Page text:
Archive for November 10th, 2017

What Keynes, Sraffa and Hayek knew about bitcoin….

November 10, 2017

Andy Mukherjee in this piece:

While preparing antidotes for the widespread unemployment of his time and imagining a future age of leisure and abundance, John Maynard Keynes also worked out the interest rate on bitcoin. 

Amend that. Since cryptocurrencies weren’t around in the 1930s, the famous British economist worked out the price at which bitcoin should be lent and borrowed, were it to be invented.

 That interest rate is 57 percent. Before we get to the how and wherefore of that astonishing number, another qualifier. The original insight wasn’t Keynes’s. As part of his takedown of Friedrich Hayek’s idea of a uniquely important interest rate for the economy, Italian academic Piero Sraffa posited that every commodity has its own borrowing cost. For example, there’s such a thing as a cotton rate of interest. Keynes borrowed the concept for The General Theory of Employment, Interest and Money.
While nobody I know tries to work out how many bales or barrels it would cost to borrow some cotton or oil today, currency traders deal with implied interest rates all the time. Here’s how it works. Suppose you’re marooned on an island with some Singapore dollars but the bank there can give you a deposit facility only in U.S. dollars. What the island does have, however, are foreign-exchange spot and forward markets. So on Nov. 9, you take 100 Singapore dollars, sell it for about 73 U.S. dollars, deposit the money in your greenback account for 50 days through Dec. 29, and simultaneously buy Singapore dollars in a forward contract for Dec. 29, using up all your principal and interest. 
Come to think of it. We have just given bitcoin etc a cryptic name like cryptocurrency. But the broad fundamentals still apply..

Robert Frost on Accounting…

November 10, 2017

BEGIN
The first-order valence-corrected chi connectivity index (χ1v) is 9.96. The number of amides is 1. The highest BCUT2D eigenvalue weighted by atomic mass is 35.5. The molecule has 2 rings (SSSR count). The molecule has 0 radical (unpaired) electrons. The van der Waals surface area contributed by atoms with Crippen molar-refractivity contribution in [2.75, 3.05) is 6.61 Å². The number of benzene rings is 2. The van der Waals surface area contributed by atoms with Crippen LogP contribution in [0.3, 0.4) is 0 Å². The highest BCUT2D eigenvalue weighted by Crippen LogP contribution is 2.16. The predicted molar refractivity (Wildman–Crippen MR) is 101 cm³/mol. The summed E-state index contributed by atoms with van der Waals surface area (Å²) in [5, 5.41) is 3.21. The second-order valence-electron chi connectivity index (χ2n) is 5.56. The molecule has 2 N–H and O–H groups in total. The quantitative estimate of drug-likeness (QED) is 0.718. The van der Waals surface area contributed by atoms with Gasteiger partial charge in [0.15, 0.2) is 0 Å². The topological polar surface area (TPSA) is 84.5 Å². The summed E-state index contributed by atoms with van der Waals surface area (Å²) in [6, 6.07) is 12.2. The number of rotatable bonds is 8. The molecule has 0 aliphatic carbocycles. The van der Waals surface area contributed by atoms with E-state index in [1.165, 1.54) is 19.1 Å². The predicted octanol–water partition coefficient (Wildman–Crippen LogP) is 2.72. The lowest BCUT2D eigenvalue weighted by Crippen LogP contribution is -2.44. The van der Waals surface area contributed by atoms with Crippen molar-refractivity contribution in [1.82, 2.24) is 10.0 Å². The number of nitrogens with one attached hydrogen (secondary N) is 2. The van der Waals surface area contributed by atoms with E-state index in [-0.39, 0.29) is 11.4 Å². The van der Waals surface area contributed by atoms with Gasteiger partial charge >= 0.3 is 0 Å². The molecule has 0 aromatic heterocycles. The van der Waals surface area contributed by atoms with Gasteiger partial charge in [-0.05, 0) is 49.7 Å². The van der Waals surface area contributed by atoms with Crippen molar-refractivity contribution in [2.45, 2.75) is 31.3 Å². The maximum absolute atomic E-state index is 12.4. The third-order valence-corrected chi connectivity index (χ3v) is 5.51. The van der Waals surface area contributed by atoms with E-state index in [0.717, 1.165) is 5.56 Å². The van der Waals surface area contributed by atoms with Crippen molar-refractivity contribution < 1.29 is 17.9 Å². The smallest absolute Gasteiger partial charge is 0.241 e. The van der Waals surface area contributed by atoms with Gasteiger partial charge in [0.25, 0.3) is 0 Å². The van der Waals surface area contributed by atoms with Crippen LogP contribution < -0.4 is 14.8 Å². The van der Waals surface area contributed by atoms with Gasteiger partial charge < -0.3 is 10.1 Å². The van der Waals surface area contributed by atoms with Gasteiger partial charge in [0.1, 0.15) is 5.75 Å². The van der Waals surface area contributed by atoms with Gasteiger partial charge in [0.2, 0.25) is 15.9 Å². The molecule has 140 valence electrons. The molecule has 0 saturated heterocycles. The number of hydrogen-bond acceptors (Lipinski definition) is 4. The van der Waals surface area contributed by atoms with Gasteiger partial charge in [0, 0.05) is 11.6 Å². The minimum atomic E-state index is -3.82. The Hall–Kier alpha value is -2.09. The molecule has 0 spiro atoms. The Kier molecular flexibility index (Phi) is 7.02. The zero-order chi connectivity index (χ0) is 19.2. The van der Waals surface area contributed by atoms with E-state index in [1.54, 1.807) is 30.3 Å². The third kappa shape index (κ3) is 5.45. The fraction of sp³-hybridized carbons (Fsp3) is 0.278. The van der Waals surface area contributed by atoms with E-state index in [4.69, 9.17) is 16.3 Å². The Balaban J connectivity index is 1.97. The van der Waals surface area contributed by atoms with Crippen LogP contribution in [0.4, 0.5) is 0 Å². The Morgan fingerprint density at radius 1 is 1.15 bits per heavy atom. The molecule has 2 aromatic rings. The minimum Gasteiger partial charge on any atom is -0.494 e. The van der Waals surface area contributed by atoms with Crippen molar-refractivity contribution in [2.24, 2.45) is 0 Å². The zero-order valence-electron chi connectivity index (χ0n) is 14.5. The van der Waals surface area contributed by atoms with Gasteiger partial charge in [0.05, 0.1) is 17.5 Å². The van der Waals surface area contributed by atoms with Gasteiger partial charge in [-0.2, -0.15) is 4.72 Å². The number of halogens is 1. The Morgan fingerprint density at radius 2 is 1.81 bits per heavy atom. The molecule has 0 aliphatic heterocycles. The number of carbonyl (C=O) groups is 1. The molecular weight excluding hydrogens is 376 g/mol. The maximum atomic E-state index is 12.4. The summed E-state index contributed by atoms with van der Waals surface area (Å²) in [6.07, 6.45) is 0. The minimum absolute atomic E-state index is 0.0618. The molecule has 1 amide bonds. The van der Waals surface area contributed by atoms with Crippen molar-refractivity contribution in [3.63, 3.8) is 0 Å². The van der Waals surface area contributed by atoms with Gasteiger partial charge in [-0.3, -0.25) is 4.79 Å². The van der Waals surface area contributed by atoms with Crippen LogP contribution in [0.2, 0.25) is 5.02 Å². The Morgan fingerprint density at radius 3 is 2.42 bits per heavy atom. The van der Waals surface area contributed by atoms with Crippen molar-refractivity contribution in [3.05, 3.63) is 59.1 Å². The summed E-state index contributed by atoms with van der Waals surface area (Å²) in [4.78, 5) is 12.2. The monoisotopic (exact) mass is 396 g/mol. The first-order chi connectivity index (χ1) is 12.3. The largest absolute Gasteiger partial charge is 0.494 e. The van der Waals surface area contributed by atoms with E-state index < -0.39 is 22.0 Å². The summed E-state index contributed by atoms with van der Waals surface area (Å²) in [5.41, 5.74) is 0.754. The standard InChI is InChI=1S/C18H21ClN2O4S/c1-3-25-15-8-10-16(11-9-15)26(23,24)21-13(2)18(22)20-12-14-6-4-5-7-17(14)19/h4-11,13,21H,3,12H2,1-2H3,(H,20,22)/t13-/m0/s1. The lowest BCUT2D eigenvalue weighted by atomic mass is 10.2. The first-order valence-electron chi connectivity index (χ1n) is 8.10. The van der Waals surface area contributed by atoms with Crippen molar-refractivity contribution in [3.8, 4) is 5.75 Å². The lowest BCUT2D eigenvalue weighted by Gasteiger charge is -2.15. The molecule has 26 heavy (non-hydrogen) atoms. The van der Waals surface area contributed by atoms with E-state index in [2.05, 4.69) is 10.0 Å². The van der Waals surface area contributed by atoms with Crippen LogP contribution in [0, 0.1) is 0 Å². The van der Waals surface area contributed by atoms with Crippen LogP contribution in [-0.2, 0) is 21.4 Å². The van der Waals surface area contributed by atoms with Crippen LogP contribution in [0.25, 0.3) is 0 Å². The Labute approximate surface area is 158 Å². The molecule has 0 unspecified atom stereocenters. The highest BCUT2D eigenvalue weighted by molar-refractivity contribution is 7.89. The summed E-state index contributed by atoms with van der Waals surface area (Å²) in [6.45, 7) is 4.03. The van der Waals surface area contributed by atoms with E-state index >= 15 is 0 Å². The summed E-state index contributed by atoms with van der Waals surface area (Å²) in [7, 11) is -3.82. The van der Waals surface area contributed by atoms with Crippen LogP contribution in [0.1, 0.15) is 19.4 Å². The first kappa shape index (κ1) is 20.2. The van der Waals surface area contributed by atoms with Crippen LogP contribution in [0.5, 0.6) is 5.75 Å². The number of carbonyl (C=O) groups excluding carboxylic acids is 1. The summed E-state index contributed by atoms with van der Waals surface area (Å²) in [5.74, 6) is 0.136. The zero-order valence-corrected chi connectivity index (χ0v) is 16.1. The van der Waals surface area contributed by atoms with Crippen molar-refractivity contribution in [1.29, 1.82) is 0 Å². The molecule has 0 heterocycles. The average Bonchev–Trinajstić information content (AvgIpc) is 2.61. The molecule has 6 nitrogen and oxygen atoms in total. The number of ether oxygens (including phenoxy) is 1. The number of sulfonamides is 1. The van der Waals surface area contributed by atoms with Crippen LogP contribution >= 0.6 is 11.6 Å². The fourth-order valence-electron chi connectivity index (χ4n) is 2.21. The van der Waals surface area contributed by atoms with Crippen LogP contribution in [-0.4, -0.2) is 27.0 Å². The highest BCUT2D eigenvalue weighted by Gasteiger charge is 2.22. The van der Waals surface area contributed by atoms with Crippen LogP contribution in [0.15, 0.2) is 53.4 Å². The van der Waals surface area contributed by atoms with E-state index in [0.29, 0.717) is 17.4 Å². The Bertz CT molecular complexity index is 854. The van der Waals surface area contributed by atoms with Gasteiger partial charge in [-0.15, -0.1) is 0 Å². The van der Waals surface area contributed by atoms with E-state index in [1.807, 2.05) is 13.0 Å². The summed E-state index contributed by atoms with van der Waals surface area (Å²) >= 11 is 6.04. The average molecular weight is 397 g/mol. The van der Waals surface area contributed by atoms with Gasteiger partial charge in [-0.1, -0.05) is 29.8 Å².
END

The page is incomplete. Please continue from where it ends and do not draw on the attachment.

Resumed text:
Oleg Komlik points to the lines:


Learning mental accounting from Salman Khan and a 5 year old!

November 10, 2017

On 7 nov 2017, Prof Betsey Stevenson tweeted:

Then on 8 Nov 2017, Archit Puri picks a Salman Khan movie to give us similar lessons:

Salman, as usual, has some economics lessons for us. In a scene from the movie (see image below), he separates his money into different accounts. He does this by putting his cash in multiple earthen pots which are labeled with a spending objective. You can see that there is one for his sister’s marriage and another for his grandmother’s medical expenses.

Hosuefull economics….amazing as always….

Digitial push is leading banks to turn away senior citizens and differently-abled persons? Also missed lessons from Syndicate Bank…

November 10, 2017

In October 2017, RBI in its Statement on development and regulatory policy noted (released along with monetary policy):

8. Banking Facility for Senior Citizens and Differently abled Persons

It has been reported that banks are discouraging or turning away senior citizens and differently abled persons from availing banking facilities in branches. Notwithstanding the need to push digital transactions and use of ATMs, it is imperative to be sensitive to the requirements of senior citizens and differently abled persons. It has been decided to instruct banks to put in place explicit mechanisms for meeting the needs of such persons so that they do not feel marginalised. Ombudsmen will also be advised to pay heed to complaints in this context. Necessary instructions in this regard will be issued by end-October 2017.

So, in this digital madness suiting the young and efficient, banks are making these choices. Amazing how every person in this country is seen as dishonest till he is totally digitalised.